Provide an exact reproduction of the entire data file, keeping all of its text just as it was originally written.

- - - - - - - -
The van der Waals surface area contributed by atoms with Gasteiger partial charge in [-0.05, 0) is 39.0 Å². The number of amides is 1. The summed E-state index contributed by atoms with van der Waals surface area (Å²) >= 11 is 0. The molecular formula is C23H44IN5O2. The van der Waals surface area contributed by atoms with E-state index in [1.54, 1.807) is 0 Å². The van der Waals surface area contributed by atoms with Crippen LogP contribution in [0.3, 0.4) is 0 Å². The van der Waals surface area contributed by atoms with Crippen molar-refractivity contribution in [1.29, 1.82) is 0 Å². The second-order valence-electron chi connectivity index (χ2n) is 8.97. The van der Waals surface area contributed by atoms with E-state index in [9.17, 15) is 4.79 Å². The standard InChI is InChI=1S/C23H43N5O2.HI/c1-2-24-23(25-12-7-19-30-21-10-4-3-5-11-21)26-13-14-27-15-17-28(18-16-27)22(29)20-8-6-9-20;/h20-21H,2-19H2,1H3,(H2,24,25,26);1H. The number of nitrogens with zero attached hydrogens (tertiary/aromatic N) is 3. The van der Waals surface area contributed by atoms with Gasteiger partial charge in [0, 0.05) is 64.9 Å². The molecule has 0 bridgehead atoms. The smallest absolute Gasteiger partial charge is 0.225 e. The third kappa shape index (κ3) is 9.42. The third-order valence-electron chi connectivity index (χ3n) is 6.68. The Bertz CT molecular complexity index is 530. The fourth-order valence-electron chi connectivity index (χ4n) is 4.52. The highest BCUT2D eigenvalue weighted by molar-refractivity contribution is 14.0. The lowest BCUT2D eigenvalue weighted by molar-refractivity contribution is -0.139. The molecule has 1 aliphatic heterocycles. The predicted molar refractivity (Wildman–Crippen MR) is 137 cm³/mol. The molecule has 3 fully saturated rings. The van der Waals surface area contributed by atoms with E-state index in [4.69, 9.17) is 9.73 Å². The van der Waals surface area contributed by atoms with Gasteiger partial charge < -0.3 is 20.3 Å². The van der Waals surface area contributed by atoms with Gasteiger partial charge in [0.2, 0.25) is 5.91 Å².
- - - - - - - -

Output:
The van der Waals surface area contributed by atoms with Gasteiger partial charge in [-0.05, 0) is 39.0 Å². The number of amides is 1. The summed E-state index contributed by atoms with van der Waals surface area (Å²) >= 11 is 0. The molecular formula is C23H44IN5O2. The van der Waals surface area contributed by atoms with E-state index in [1.54, 1.807) is 0 Å². The van der Waals surface area contributed by atoms with Crippen LogP contribution in [0.3, 0.4) is 0 Å². The van der Waals surface area contributed by atoms with Crippen molar-refractivity contribution in [1.29, 1.82) is 0 Å². The second-order valence-electron chi connectivity index (χ2n) is 8.97. The van der Waals surface area contributed by atoms with E-state index in [9.17, 15) is 4.79 Å². The standard InChI is InChI=1S/C23H43N5O2.HI/c1-2-24-23(25-12-7-19-30-21-10-4-3-5-11-21)26-13-14-27-15-17-28(18-16-27)22(29)20-8-6-9-20;/h20-21H,2-19H2,1H3,(H2,24,25,26);1H. The number of nitrogens with zero attached hydrogens (tertiary/aromatic N) is 3. The van der Waals surface area contributed by atoms with Gasteiger partial charge in [0, 0.05) is 64.9 Å². The molecule has 0 bridgehead atoms. The smallest absolute Gasteiger partial charge is 0.225 e. The third kappa shape index (κ3) is 9.42. The third-order valence-electron chi connectivity index (χ3n) is 6.68. The Bertz CT molecular complexity index is 530. The fourth-order valence-electron chi connectivity index (χ4n) is 4.52. The highest BCUT2D eigenvalue weighted by molar-refractivity contribution is 14.0. The lowest BCUT2D eigenvalue weighted by molar-refractivity contribution is -0.139. The molecule has 1 aliphatic heterocycles. The predicted molar refractivity (Wildman–Crippen MR) is 137 cm³/mol. The molecule has 3 fully saturated rings. The van der Waals surface area contributed by atoms with E-state index in [4.69, 9.17) is 9.73 Å². The van der Waals surface area contributed by atoms with Gasteiger partial charge < -0.3 is 20.3 Å². The van der Waals surface area contributed by atoms with Gasteiger partial charge in [0.2, 0.25) is 5.91 Å².